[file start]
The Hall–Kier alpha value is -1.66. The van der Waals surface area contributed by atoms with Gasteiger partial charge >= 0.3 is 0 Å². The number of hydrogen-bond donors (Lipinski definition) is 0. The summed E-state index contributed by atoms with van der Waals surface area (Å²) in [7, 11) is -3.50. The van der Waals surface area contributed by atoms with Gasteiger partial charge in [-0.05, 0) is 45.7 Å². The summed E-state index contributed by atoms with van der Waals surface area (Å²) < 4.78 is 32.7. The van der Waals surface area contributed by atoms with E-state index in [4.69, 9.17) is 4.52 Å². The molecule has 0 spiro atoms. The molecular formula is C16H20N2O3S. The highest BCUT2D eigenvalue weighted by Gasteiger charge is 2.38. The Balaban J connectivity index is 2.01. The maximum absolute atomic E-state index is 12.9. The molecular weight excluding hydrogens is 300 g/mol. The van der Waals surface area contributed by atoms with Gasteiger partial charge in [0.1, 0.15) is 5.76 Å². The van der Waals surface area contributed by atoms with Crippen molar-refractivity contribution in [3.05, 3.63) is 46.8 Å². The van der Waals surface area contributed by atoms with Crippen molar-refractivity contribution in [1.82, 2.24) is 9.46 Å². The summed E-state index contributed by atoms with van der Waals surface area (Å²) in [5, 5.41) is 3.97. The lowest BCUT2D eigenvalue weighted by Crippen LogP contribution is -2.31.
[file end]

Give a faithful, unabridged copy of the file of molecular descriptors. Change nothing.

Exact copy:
The Hall–Kier alpha value is -1.66. The van der Waals surface area contributed by atoms with Gasteiger partial charge >= 0.3 is 0 Å². The number of hydrogen-bond donors (Lipinski definition) is 0. The summed E-state index contributed by atoms with van der Waals surface area (Å²) in [7, 11) is -3.50. The van der Waals surface area contributed by atoms with Gasteiger partial charge in [-0.05, 0) is 45.7 Å². The summed E-state index contributed by atoms with van der Waals surface area (Å²) < 4.78 is 32.7. The van der Waals surface area contributed by atoms with E-state index in [4.69, 9.17) is 4.52 Å². The molecule has 0 spiro atoms. The molecular formula is C16H20N2O3S. The highest BCUT2D eigenvalue weighted by Gasteiger charge is 2.38. The Balaban J connectivity index is 2.01. The maximum absolute atomic E-state index is 12.9. The molecular weight excluding hydrogens is 300 g/mol. The van der Waals surface area contributed by atoms with Gasteiger partial charge in [0.1, 0.15) is 5.76 Å². The van der Waals surface area contributed by atoms with Crippen molar-refractivity contribution in [3.05, 3.63) is 46.8 Å². The van der Waals surface area contributed by atoms with Crippen molar-refractivity contribution in [1.82, 2.24) is 9.46 Å². The summed E-state index contributed by atoms with van der Waals surface area (Å²) in [5, 5.41) is 3.97. The lowest BCUT2D eigenvalue weighted by Crippen LogP contribution is -2.31.